Mira Nair’s 2016 biographical drama QUEEN OF KATWE depicts the life of Phiona Mutesi (played by Lupita Nyong’o), a young woman living in the Katwe slum of Kampala, Uganda, who becomes a chess champion. Adapted from an ESPN magazine article and book by Tim Crothers, the film premiered at the 2016 Toronto Film Festival. Nair worked on Queen of Katwe with British cinematographer Sean Bobbitt. This was the pair’s first collaboration. Bobbitt was known for his work on Steve McQueen’s films 12 Years a Slave, Shame and Hunger, as well as on projects such as The Place Beyond the Pines and Byzantium. Nair, who told the stories of people living in slums on Salaam Bombay!, worked with Bobbitt to ensure the film was truthful without being condescending of its subjects. By filming in Uganda on the sites of the film’s true events, as well as on location in South Africa, they were able to remain faithful to the true story their film was based on. Bobbitt chose to capture Queen of Katwe in predominantly wide-angle lenses, in order to make these real environments as much of a character in the film as the people living in them.

David Lowery’s 2018 biographical crime film, THE OLD MAN & THE GUN, follows Forrest Tucker (played by Robert Redford), a career criminal and prison escape artist. The film is loosely based on David Grann’s 2003 article in The New Yorker of the same name. The film also stars Casey Affleck, Danny Glover and Sissy Spacek. Lowery worked on the film with American cinematographer Joe Anderson, who had previously worked on Lowery’s set while assisting Bradford Young on Ain’t Them Bodies Saints. Lowery and Anderson decided to evoke the 70’s period of the film by shooting on Super 16mm film. However, they wanted the film to have a more stately quality that could bring out the “twinkle in Redford’s eye”, and not look like a documentary. To achieve this, they chose a slower film stock with very fine grain. Given Redford’s age (he was 81 at the time of production), Lowery and Anderson also had to plan the action sequences of the film very carefully. The pair worked with storyboard artist J. Todd Anderson (who is known for his work with the Coen brothers) to storyboard large sequences of the movie very carefully, ultimately making complex sequences possible on their relatively modest budget.

THE GRAPES OF WRATH is a 1940 drama directed by John Ford, based on John Steinbeck’s 1939 Pulitzer Prize-winning novel of the same name. It stars Henry Fonda and Jane Darwell as the Joads, the father and mother of an Oklahoma family who become migrant workers in California after losing their farm in the Great Depression. The film was one of the first 25 selected for preservation in the US National Film Registry by the Library of Congress, and is widely considered to be one of the greatest films of all time. Ford worked on The Grapes of Wrath with cinematographer Gregg Toland, who would go on to shoot Citizen Kane the next year. Toland wanted the film to place a special emphasis on the faces of its characters, in order to bring people close to the personal struggles of the Joad family. With Ford’s tendency to shoot minimal takes and do minimal rehearsal, Toland went to great lengths to light the actors’ faces in a way that maintained a sense of reality, but accomplished the right look for the film. In one scene where Fonda had to light a match, Toland rigged an improvised light in Fonda’s palm and ran wires under his sleeve and up his arm in order to light Jane Darwell’s face just right.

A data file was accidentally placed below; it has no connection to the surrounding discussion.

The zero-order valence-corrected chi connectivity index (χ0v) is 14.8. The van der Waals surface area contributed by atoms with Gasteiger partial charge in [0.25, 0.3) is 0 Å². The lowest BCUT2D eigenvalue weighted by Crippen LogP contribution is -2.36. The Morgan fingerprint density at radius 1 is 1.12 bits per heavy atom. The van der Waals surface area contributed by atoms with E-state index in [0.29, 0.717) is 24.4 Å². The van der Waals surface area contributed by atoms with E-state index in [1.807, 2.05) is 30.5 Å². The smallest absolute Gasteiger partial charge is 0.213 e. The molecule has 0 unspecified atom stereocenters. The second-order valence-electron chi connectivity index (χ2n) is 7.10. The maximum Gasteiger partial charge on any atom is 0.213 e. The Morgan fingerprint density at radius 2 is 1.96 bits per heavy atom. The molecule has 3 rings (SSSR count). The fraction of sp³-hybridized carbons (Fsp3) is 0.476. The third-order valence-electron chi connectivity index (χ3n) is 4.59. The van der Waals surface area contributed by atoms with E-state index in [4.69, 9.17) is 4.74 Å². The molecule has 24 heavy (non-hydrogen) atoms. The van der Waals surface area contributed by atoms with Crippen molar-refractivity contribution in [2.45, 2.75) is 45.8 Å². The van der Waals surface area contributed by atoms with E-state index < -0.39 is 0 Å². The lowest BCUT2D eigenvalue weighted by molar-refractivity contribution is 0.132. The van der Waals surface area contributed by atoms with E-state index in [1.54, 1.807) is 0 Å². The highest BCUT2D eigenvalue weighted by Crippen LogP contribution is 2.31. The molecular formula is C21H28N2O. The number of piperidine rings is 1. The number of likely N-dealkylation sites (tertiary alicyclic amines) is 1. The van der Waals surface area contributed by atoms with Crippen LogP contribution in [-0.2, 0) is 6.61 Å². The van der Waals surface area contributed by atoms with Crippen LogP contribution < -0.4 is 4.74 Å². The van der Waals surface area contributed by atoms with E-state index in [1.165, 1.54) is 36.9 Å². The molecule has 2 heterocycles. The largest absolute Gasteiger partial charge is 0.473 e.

Ridley Scott’s 14th feature film, MATCHSTICK MEN, is a dark comedy starring Nicolas Cage, Sam Rockwell and Alison Lohman. It is based on Eric Garcia’s 2002 novel of the same name. The film follows Roy (Cage), a depressed con artist with OCD, and his partner Frank (Rockwell), whose work becomes complicated upon the arrival of Roy’s teenage daughter, Angela (Lohman). Matchstick Men premiered at the 2003 Venice Film Festival. The film was shot by British cinematographer John Mathieson. Mathieson had previously worked with Scott on Gladiator and Hannibal. Mathieson and Scott wanted to avoid the bright and colorful conventions of the studio comedy genre. They decided to shoot the film on 35mm celluloid using anamorphic lenses, and to restrain the color palette to heavy cobalt blue with occasional pops of pink. With a low-key lighting style that blew out exterior scenes, as well as experimentation with shutter speeds during those scenes, Scott and Mathieson were able to convey the agoraphobia of Roy, and bring the audience into the experience of its central character.

AN EDUCATION is a 2009 coming-of-age drama directed by Lone Scherfig, based on a memoir of the same name by British journalist Lyn Barber. The film stars Carey Mulligan, Peter Sarsgaard, Rosamund Pike and Alfred Molina. An Education was nominated for three Academy Awards – Best Picture, Best Adapted Screenplay and Best Actress for Mulligan. Scherfig worked on the film with British cinematographer John de Borman, who was known for his work on films such as The Full Monty and Miss Pettigrew Lives for a Day. Scherfig was a disciple of the Dogme95 school of minimalist filmmaking spearheaded by Lars von Trier, and brought this philosophy into the approach of An Education. De Borman was very aware of his approach to framing in order to tell the story as simply as possible, and bring us into the perspective of Carey Mulligan’s character with as little excess and with as few shots as possible.